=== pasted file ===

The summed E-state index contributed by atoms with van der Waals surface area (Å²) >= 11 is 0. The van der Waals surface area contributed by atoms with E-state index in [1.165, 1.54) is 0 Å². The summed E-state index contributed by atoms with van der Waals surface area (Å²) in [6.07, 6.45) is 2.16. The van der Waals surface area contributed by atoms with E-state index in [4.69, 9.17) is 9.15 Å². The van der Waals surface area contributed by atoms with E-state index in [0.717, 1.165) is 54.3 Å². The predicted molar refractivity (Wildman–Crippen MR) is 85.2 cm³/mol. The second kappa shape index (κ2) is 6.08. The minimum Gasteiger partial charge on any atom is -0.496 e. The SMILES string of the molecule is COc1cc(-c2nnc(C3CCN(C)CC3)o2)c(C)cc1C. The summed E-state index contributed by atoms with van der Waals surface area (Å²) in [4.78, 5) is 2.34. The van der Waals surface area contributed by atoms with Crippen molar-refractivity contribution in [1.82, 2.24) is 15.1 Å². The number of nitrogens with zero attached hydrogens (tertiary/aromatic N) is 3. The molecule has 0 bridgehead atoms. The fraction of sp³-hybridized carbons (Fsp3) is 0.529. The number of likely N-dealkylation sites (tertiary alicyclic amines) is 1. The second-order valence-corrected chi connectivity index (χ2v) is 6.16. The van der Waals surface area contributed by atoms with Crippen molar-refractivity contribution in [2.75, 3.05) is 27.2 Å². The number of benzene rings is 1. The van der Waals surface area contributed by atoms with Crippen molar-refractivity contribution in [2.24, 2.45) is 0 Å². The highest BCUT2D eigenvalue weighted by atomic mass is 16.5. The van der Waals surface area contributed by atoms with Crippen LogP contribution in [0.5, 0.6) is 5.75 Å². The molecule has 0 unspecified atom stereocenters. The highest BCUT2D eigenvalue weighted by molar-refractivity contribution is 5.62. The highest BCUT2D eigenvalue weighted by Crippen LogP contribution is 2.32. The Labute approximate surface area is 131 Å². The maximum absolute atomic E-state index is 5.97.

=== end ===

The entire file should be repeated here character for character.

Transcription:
The summed E-state index contributed by atoms with van der Waals surface area (Å²) >= 11 is 0. The van der Waals surface area contributed by atoms with E-state index in [1.165, 1.54) is 0 Å². The summed E-state index contributed by atoms with van der Waals surface area (Å²) in [6.07, 6.45) is 2.16. The van der Waals surface area contributed by atoms with E-state index in [4.69, 9.17) is 9.15 Å². The van der Waals surface area contributed by atoms with E-state index in [0.717, 1.165) is 54.3 Å². The predicted molar refractivity (Wildman–Crippen MR) is 85.2 cm³/mol. The second kappa shape index (κ2) is 6.08. The minimum Gasteiger partial charge on any atom is -0.496 e. The SMILES string of the molecule is COc1cc(-c2nnc(C3CCN(C)CC3)o2)c(C)cc1C. The summed E-state index contributed by atoms with van der Waals surface area (Å²) in [4.78, 5) is 2.34. The van der Waals surface area contributed by atoms with Crippen molar-refractivity contribution in [1.82, 2.24) is 15.1 Å². The number of nitrogens with zero attached hydrogens (tertiary/aromatic N) is 3. The molecule has 0 bridgehead atoms. The fraction of sp³-hybridized carbons (Fsp3) is 0.529. The number of likely N-dealkylation sites (tertiary alicyclic amines) is 1. The second-order valence-corrected chi connectivity index (χ2v) is 6.16. The van der Waals surface area contributed by atoms with Crippen molar-refractivity contribution in [2.75, 3.05) is 27.2 Å². The number of benzene rings is 1. The van der Waals surface area contributed by atoms with Crippen molar-refractivity contribution in [2.24, 2.45) is 0 Å². The highest BCUT2D eigenvalue weighted by atomic mass is 16.5. The van der Waals surface area contributed by atoms with Crippen LogP contribution in [0.5, 0.6) is 5.75 Å². The molecule has 0 unspecified atom stereocenters. The highest BCUT2D eigenvalue weighted by molar-refractivity contribution is 5.62. The highest BCUT2D eigenvalue weighted by Crippen LogP contribution is 2.32. The Labute approximate surface area is 131 Å². The maximum absolute atomic E-state index is 5.97.